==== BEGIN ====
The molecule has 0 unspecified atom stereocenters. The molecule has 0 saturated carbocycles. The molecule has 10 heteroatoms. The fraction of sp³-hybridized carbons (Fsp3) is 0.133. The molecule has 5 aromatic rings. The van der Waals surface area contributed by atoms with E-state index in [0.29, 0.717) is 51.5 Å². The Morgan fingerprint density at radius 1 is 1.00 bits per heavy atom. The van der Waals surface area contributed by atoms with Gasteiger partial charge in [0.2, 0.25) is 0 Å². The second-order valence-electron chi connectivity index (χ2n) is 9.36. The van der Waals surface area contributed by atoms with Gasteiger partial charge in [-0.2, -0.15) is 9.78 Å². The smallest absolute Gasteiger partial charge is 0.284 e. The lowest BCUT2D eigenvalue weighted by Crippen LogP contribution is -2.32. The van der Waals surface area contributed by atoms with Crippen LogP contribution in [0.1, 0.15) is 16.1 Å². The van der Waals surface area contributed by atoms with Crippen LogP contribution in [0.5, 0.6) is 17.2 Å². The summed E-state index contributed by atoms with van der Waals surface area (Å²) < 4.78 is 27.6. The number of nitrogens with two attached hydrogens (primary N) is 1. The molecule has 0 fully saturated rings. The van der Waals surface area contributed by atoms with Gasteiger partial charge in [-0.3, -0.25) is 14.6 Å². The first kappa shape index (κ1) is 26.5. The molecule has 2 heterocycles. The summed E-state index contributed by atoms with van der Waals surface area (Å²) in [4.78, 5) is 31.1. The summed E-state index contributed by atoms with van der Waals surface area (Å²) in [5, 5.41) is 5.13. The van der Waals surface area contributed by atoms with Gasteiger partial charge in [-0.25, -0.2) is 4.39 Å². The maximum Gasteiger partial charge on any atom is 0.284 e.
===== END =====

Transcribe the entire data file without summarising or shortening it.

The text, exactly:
The molecule has 0 unspecified atom stereocenters. The molecule has 0 saturated carbocycles. The molecule has 10 heteroatoms. The fraction of sp³-hybridized carbons (Fsp3) is 0.133. The molecule has 5 aromatic rings. The van der Waals surface area contributed by atoms with E-state index in [0.29, 0.717) is 51.5 Å². The Morgan fingerprint density at radius 1 is 1.00 bits per heavy atom. The van der Waals surface area contributed by atoms with Gasteiger partial charge in [0.2, 0.25) is 0 Å². The second-order valence-electron chi connectivity index (χ2n) is 9.36. The van der Waals surface area contributed by atoms with Gasteiger partial charge in [-0.2, -0.15) is 9.78 Å². The smallest absolute Gasteiger partial charge is 0.284 e. The lowest BCUT2D eigenvalue weighted by Crippen LogP contribution is -2.32. The van der Waals surface area contributed by atoms with Crippen LogP contribution in [0.1, 0.15) is 16.1 Å². The van der Waals surface area contributed by atoms with Crippen LogP contribution in [0.5, 0.6) is 17.2 Å². The summed E-state index contributed by atoms with van der Waals surface area (Å²) < 4.78 is 27.6. The number of nitrogens with two attached hydrogens (primary N) is 1. The molecule has 0 fully saturated rings. The van der Waals surface area contributed by atoms with Gasteiger partial charge in [-0.3, -0.25) is 14.6 Å². The first kappa shape index (κ1) is 26.5. The molecule has 2 heterocycles. The summed E-state index contributed by atoms with van der Waals surface area (Å²) in [4.78, 5) is 31.1. The summed E-state index contributed by atoms with van der Waals surface area (Å²) in [5, 5.41) is 5.13. The van der Waals surface area contributed by atoms with Gasteiger partial charge in [-0.25, -0.2) is 4.39 Å². The maximum Gasteiger partial charge on any atom is 0.284 e.